Search Results for 'fisherman'
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It seems Connemara is just one big special area of conservation thanks to our Dublin-based masters. And sure isn’t it right there is concern for the bog cotton, the pearl mussels, the common lizard, the snails, and a host of other creepy crawlies?
With a four day holiday programme planned for the end of September, visitors this autumn can enjoy a weekend long family-friendly food festival in Ballina and North Mayo, showcasing the best of Mayo food and drink, to coincide with Failte Ireland's recently launched Taste the Island Experience, a celebration of Ireland’s food and drink culture.
AFTER A dreary, wet, and windy June, summer and sunshine finally combined to greet the programme launch of the 2019 Galway Film Fleadh on Tuesday evening at the Galmont Hotel.
Atlantic Notes is a show dedicated to music, song, story and dance along the Wild Atlantic Way. It will run for Tuesday nights in Westport Town Hall for the summer.
Memories of a blessed childhood in Connemara and a family steeped in west of Ireland prompted Amelia Joyce to publish her first book at the age of 80. A mix of guidebook and personal journey, at the heart of My Connemara Journeys is Amelia’s undying passion for Connemara.
The Connacht Property Auction is now just four weeks away. The auction will be held on July 4 in the Menlo Park Hotel, Galway. The auction will offer properties from across Connacht, and there is continued demand from buyers for family homes and investments in Leitrim.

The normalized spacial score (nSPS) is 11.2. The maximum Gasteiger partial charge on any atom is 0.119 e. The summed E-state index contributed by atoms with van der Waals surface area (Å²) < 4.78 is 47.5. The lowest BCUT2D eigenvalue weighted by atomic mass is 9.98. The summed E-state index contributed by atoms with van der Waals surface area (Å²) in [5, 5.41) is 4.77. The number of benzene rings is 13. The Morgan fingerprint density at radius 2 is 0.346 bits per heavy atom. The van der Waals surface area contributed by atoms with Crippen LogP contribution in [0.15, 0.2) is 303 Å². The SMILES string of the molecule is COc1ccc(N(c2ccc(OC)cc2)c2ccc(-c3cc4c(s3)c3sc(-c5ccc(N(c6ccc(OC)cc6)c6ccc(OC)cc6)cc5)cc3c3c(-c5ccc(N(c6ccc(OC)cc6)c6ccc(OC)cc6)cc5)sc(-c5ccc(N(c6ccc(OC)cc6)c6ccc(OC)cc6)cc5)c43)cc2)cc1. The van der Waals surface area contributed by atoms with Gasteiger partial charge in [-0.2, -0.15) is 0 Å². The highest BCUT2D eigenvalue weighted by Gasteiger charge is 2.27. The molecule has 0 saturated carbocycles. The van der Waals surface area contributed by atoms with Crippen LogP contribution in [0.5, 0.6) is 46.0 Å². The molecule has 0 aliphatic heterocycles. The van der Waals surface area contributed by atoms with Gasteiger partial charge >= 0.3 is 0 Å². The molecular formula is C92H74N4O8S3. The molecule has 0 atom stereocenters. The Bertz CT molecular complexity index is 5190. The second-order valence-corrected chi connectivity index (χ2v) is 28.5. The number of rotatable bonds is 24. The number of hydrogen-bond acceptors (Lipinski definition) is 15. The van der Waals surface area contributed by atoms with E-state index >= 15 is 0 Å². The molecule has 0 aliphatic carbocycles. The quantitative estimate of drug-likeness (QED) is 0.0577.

Atlantic Notes is a show dedicated to music, song, story and dance along the Wild Atlantic Way. It will run for Tuesday nights at Westport Town Hall.
Mayo features prominently in a new book entitled Irish Working Lives by Senator Marie Louise O' Donnell. whose prose is accompanied by stunning images from award winning photographer, Eric Luke.
Living conditions were very bad in the Claddagh during the Great Famine. Most people there made their living from the sea but they refused to adapt to new and more effective fishing techniques which would have improved their catches, and so their income was affected and poverty ensued. Most of the fishermen there had put their nets in hock just to keep their families alive. Equally, Claddagh people were opposed to education, as their sons would grow up to be fishermen, they felt no need to send them to school. This form of opposition began to soften and eventually in 1827, a national school opened roughly where the statue of Fr Tom Burke is today. The quality of education there was not great so the Dominicans decided to take things into their own hands and build a school that would develop and improve the practical skills of seamanship and fishing for the boys to make them more self-sufficient. The girls would be taught fishery-related skills such as lace-making
The Ballyglass RNLI lifeboat responded to two back-to-back call-outs on Monday of this week, first to bring an injured fisherman to safety and then to assist a 10m fishing vessel that had broken down off the Mayo coast.